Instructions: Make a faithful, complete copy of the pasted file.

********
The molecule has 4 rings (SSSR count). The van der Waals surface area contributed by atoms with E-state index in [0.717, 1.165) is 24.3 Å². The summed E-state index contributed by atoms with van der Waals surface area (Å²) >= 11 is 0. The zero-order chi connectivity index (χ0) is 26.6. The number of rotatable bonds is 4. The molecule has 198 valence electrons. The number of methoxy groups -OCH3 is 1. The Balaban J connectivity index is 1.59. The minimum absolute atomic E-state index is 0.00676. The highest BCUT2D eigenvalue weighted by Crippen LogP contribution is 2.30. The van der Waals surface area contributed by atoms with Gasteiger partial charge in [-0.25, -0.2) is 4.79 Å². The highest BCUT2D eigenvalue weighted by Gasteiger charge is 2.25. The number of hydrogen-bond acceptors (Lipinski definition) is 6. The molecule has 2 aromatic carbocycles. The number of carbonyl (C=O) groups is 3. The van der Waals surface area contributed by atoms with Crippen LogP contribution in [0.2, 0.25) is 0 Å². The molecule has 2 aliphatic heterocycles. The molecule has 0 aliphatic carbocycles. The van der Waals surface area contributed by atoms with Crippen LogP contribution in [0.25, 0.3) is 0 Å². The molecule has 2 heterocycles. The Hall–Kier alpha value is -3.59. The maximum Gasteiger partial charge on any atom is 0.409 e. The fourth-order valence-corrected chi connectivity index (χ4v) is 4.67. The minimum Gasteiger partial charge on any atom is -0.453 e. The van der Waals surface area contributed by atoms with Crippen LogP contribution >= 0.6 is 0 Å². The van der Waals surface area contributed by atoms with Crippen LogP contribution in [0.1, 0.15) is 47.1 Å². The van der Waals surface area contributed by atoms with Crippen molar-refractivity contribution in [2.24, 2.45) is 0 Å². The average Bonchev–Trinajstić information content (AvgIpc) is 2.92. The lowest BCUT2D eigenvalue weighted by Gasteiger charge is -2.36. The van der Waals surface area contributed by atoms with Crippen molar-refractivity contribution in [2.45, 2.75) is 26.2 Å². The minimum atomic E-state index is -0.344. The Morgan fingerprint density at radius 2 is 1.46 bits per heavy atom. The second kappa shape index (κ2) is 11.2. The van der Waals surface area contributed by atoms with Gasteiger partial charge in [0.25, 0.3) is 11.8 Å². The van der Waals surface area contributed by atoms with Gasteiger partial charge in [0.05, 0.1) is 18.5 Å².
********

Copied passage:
The molecule has 4 rings (SSSR count). The van der Waals surface area contributed by atoms with E-state index in [0.717, 1.165) is 24.3 Å². The summed E-state index contributed by atoms with van der Waals surface area (Å²) >= 11 is 0. The zero-order chi connectivity index (χ0) is 26.6. The number of rotatable bonds is 4. The molecule has 198 valence electrons. The number of methoxy groups -OCH3 is 1. The Balaban J connectivity index is 1.59. The minimum absolute atomic E-state index is 0.00676. The highest BCUT2D eigenvalue weighted by Crippen LogP contribution is 2.30. The van der Waals surface area contributed by atoms with Gasteiger partial charge in [-0.25, -0.2) is 4.79 Å². The highest BCUT2D eigenvalue weighted by Gasteiger charge is 2.25. The number of hydrogen-bond acceptors (Lipinski definition) is 6. The molecule has 2 aromatic carbocycles. The number of carbonyl (C=O) groups is 3. The van der Waals surface area contributed by atoms with Crippen LogP contribution in [0.2, 0.25) is 0 Å². The molecule has 2 aliphatic heterocycles. The molecule has 0 aliphatic carbocycles. The van der Waals surface area contributed by atoms with Crippen LogP contribution in [0.25, 0.3) is 0 Å². The molecule has 2 heterocycles. The Hall–Kier alpha value is -3.59. The maximum Gasteiger partial charge on any atom is 0.409 e. The fourth-order valence-corrected chi connectivity index (χ4v) is 4.67. The minimum Gasteiger partial charge on any atom is -0.453 e. The van der Waals surface area contributed by atoms with Crippen LogP contribution >= 0.6 is 0 Å². The van der Waals surface area contributed by atoms with Crippen LogP contribution in [0.1, 0.15) is 47.1 Å². The van der Waals surface area contributed by atoms with Crippen molar-refractivity contribution in [2.24, 2.45) is 0 Å². The average Bonchev–Trinajstić information content (AvgIpc) is 2.92. The lowest BCUT2D eigenvalue weighted by Gasteiger charge is -2.36. The van der Waals surface area contributed by atoms with Crippen molar-refractivity contribution in [2.45, 2.75) is 26.2 Å². The minimum atomic E-state index is -0.344. The Morgan fingerprint density at radius 2 is 1.46 bits per heavy atom. The second kappa shape index (κ2) is 11.2. The van der Waals surface area contributed by atoms with Gasteiger partial charge in [0.25, 0.3) is 11.8 Å². The van der Waals surface area contributed by atoms with Gasteiger partial charge in [0.05, 0.1) is 18.5 Å².